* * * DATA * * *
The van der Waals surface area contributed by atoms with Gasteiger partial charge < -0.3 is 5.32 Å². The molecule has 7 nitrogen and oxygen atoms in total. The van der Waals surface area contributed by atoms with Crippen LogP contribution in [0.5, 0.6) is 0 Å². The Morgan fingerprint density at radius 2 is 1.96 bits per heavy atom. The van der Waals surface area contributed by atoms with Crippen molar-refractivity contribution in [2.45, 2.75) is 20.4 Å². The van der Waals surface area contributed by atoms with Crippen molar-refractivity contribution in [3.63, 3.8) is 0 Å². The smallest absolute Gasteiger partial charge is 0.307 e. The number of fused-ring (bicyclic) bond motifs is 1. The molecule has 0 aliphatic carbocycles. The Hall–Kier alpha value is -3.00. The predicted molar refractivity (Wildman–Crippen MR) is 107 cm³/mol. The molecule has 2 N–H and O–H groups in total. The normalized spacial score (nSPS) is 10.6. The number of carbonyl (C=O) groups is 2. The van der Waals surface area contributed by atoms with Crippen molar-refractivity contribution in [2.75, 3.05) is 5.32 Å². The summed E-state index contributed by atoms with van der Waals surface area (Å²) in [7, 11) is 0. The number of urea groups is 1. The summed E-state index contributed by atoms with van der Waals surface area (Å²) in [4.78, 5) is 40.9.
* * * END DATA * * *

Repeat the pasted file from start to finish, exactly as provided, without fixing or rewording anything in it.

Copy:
The van der Waals surface area contributed by atoms with Gasteiger partial charge < -0.3 is 5.32 Å². The molecule has 7 nitrogen and oxygen atoms in total. The van der Waals surface area contributed by atoms with Crippen LogP contribution in [0.5, 0.6) is 0 Å². The Morgan fingerprint density at radius 2 is 1.96 bits per heavy atom. The van der Waals surface area contributed by atoms with Crippen molar-refractivity contribution in [2.45, 2.75) is 20.4 Å². The van der Waals surface area contributed by atoms with Crippen molar-refractivity contribution in [3.63, 3.8) is 0 Å². The smallest absolute Gasteiger partial charge is 0.307 e. The number of fused-ring (bicyclic) bond motifs is 1. The molecule has 0 aliphatic carbocycles. The Hall–Kier alpha value is -3.00. The predicted molar refractivity (Wildman–Crippen MR) is 107 cm³/mol. The molecule has 2 N–H and O–H groups in total. The normalized spacial score (nSPS) is 10.6. The number of carbonyl (C=O) groups is 2. The van der Waals surface area contributed by atoms with Crippen molar-refractivity contribution in [2.75, 3.05) is 5.32 Å². The summed E-state index contributed by atoms with van der Waals surface area (Å²) in [7, 11) is 0. The number of urea groups is 1. The summed E-state index contributed by atoms with van der Waals surface area (Å²) in [4.78, 5) is 40.9.